Each role must know the IP address or domain name of the other roles, the role it plays, and the number of indexes. A TF_CONFIG configuration file is required to include the IP addresses or domain names of master, worker, and PS. These are difficult to implement in Kubernetes. However, with Volcano, the solutions become simple.

Volcano can easily build TF_CONFIG through file injection to support TensorFlow distributed training. Volcano injects a folder (etc/volcano) to multiple pods under a vcjob. The folder includes all domain names of master, volcano, and PS. In this way, each pod knows the peers in the entire cluster, and the TensorFlow distributed training can be performed.

Currently, TensorFlow provides some high-level APIs, such as TF estimator. The single-node code and distributed code in the estimator are the same, but the configuration of TF_CONFIG is different. If the environment variables or configuration files in such a format are passed, distributed training can be performed. If platforms can build the TF_CONFIG file, users can directly run the file.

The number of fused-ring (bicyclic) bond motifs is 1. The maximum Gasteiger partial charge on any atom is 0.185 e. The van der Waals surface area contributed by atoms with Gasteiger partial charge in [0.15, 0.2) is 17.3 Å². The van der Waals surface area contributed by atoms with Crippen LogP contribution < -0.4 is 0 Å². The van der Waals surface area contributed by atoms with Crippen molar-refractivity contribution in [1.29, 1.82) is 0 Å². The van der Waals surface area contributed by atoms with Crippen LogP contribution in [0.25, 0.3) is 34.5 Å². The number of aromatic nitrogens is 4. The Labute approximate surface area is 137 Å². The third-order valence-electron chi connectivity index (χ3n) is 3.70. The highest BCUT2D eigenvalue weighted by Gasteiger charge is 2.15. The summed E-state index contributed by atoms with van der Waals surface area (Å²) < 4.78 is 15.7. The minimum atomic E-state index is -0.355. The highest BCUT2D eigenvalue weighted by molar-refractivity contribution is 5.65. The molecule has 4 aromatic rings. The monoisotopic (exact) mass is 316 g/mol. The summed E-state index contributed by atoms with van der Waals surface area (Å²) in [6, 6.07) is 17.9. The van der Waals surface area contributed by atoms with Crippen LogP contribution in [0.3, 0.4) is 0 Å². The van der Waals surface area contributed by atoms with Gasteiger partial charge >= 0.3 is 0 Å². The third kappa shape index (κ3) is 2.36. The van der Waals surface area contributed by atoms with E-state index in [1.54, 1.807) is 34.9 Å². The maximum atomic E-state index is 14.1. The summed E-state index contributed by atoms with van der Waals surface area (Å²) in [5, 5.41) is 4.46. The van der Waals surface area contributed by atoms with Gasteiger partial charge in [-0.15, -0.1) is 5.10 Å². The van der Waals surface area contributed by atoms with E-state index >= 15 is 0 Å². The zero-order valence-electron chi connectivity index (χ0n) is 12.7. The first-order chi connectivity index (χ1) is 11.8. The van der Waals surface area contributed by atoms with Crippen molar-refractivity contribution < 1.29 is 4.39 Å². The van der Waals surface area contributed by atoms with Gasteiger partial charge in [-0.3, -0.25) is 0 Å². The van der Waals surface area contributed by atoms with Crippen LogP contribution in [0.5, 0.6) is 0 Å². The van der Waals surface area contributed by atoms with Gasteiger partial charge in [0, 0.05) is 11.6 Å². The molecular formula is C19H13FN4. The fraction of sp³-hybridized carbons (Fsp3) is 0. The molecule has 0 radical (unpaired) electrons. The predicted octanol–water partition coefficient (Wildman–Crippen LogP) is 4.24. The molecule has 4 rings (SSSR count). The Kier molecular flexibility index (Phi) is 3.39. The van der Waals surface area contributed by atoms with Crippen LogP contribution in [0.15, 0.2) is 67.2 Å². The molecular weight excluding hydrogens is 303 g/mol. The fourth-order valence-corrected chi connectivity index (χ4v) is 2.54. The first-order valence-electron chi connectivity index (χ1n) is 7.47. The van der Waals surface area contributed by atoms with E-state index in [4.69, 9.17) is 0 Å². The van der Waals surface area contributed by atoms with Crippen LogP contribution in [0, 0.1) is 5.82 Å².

1.3 Horovod/MPI

Volcano supports Horovod, which is similar to TensorFlow. They are both used for distributed training but differ in the way of updating parameters.

Horovod uses the ring allreduce method to update parameters, and what does that mean for us when we want to build a basic environment for upper-layer applications to use? What does the ring allreduce architecture require?

First, we need to ensure that each node knows the domain name of each other, as mentioned earlier. Second, we need to enable a node to SSH log in to another through port 22 without a password. This passwordless SSH can be automatically implemented with Volcano’s SSH plugin, saving a lot of trouble.

1.4 Quotas and Queues